Kind of tricky to make the question title clear without using spoilers, since the question gives a lot away.

At the end of the recent Green Lantern film:

When Hal Jordan is battling Parallex and trying to make him fall into the Sun, he creates two jet fighters to pull him (Jordan) away from the Sun. But jets need air to work, so they can't work in space. Any pilot would know this (it's part of why jets have a ceiling). Why did Jordan create fighter jets instead of, say, Saturn V rockets? And how would the fighters have been able to pull him away from the Sun without air for the jet engines?

  • 1
    Maybe those were actually Saturn Vs disguised as jet fighters! Nov 10, 2011 at 7:39
  • Kind of a stealth Saturn V so nobody would know what they are?
    – Tango
    Nov 10, 2011 at 7:42
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    Technically, don';t the Saturn Vs need air too (just that they carry it in the mixture). since he makes the jet engines and the fuel from scratch, i would assume he can make the air from scratch. Since he is a pilot, he might know how to create a jet fighter better then a Saturn V rocket. Assuming he needs to know what he makes and not have a general idea of what it looks like.
    – Andy
    Nov 10, 2011 at 9:06
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    Maybe they were giant momentum generators that happened to look like jet fighters - given that I doubt he knows how to actually create a jet fighter, the ring is really just looking for intent. Nov 10, 2011 at 14:07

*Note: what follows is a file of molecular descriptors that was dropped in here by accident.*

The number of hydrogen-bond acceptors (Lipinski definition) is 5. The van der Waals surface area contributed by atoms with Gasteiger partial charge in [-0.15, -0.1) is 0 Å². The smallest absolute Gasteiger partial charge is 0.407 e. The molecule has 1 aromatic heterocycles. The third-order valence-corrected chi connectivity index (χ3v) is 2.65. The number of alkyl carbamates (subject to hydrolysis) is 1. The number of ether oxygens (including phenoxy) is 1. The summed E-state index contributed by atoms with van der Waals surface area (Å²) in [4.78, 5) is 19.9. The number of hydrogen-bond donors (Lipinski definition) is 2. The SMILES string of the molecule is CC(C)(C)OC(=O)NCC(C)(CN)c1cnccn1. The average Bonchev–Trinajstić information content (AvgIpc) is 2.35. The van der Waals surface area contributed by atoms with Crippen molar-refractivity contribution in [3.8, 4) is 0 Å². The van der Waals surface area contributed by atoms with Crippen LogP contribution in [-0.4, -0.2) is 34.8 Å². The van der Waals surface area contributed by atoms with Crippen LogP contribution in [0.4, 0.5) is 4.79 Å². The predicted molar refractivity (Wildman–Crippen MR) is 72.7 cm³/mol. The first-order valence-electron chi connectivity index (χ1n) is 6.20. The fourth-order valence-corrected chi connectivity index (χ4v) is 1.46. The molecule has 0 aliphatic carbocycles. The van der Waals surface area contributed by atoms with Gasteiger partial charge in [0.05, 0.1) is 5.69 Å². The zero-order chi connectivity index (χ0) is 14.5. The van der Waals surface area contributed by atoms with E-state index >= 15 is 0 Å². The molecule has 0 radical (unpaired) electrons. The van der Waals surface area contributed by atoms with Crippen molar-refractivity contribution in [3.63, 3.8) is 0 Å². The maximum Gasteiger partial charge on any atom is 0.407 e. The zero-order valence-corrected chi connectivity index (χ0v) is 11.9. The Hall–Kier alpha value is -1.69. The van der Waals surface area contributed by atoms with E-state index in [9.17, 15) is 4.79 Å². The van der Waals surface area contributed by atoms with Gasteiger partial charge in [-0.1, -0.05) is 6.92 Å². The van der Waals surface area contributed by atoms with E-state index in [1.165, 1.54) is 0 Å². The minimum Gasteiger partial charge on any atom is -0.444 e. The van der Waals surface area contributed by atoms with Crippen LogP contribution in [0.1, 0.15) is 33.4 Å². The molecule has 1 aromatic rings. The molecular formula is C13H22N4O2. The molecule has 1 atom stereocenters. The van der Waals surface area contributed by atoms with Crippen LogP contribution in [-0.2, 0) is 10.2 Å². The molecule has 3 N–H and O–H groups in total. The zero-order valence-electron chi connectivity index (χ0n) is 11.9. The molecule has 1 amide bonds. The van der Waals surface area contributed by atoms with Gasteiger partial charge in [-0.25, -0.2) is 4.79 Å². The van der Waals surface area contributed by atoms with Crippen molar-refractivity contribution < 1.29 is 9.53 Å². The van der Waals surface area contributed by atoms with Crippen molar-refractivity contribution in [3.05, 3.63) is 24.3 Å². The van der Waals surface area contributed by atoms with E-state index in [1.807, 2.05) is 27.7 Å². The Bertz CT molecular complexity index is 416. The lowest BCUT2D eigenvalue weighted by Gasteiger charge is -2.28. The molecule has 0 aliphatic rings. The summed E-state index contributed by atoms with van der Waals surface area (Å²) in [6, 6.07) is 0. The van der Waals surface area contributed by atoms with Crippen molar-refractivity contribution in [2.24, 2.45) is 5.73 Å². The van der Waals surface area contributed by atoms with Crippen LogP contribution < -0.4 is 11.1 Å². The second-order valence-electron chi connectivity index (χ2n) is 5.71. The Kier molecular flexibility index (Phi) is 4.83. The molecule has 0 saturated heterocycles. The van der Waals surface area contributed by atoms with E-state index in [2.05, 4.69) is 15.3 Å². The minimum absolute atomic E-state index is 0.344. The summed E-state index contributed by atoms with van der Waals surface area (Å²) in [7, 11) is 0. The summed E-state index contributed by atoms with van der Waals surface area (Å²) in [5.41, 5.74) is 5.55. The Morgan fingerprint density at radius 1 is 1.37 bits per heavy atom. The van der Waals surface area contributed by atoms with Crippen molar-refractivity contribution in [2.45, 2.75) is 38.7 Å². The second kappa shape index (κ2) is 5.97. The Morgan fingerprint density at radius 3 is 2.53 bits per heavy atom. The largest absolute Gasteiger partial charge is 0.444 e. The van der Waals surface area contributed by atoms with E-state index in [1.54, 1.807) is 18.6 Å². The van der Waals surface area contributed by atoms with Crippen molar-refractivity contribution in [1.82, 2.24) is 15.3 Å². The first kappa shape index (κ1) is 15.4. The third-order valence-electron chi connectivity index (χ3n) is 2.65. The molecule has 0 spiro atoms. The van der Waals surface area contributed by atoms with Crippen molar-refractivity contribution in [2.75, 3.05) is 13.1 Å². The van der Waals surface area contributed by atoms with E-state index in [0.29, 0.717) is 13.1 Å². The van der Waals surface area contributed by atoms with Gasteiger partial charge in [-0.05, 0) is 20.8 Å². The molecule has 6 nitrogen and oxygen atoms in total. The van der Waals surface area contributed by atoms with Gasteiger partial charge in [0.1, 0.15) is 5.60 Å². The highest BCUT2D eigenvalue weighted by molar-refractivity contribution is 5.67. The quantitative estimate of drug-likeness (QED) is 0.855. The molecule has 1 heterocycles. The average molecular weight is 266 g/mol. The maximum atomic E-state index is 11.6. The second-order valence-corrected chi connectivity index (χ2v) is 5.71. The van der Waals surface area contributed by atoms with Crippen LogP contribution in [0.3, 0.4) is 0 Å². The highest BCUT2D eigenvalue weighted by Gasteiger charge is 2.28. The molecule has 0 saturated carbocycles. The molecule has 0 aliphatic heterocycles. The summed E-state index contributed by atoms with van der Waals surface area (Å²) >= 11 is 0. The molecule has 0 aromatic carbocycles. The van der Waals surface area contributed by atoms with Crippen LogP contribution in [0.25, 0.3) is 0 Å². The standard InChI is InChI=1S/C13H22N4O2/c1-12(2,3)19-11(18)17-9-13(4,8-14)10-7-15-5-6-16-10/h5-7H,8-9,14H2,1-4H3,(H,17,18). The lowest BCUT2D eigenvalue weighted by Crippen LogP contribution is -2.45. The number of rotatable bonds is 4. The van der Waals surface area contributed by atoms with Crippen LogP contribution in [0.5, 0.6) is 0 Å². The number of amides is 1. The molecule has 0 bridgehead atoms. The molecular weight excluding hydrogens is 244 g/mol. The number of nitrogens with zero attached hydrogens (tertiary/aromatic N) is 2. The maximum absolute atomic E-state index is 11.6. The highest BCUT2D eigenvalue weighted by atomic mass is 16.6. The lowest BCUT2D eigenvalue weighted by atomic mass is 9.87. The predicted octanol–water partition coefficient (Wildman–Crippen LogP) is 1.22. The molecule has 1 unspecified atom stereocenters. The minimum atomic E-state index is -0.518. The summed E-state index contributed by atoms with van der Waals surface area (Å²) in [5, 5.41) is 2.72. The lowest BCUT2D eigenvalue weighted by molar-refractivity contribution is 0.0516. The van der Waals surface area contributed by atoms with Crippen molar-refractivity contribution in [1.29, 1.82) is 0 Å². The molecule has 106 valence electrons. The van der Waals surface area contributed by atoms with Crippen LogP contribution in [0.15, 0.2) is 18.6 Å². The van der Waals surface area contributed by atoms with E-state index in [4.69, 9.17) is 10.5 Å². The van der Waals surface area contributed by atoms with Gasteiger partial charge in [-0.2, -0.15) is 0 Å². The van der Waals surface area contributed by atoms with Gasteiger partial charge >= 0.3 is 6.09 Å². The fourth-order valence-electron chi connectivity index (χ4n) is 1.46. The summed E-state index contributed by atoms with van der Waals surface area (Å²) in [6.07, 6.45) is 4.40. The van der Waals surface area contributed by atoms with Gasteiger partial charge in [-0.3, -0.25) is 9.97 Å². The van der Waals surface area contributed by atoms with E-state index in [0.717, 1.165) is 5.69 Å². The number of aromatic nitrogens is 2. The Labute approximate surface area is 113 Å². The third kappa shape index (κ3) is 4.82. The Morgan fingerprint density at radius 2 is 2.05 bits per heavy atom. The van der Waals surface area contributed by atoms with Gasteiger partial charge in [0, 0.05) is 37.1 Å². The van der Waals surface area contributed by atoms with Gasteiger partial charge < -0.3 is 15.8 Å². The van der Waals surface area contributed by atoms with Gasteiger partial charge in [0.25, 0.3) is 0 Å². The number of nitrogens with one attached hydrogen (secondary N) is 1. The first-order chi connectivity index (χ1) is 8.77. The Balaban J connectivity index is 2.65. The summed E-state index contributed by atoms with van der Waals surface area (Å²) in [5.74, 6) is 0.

1 Answer 1


If you look carefully, those jets (which, as ring constructs, work just fine in space) seem to be the AI jets he defeated in Act 1 of the movie*. They were therefore FAR more powerful than Saturn V rockets would have been - they had important symbolism to Jordan. They represented what he was trying to achieve: defeating an 'unbeatable' foe by doing the unexpected, by pushing beyond established limits and succeeding through sheer willpower.

The fighters he created could pull him away from the sun in the same way that the rope he created earlier in the movie kept him from falling into Killowag's star construct - he willed it to.

The ring's constructs are instruments of the wielder's willpower - they give shape to his thoughts. People (generalized to all sentient species, here) tend to focus better with a clear mental image. Try it: focus on implacability. Hard, isn't it? Instead, picture Juggernaut, marching stolidly ahead, not slowing for walls. That was much easier, right? Energy constructs have a familiar form because sentient minds focus best that way. And focus determines the strength of your constructs.

*They may also be his and Carol's fighters from the same scene, I can't recall exactly, but it doesn't change my answer significantly if they are. It may even be more significant to Hal if they were.


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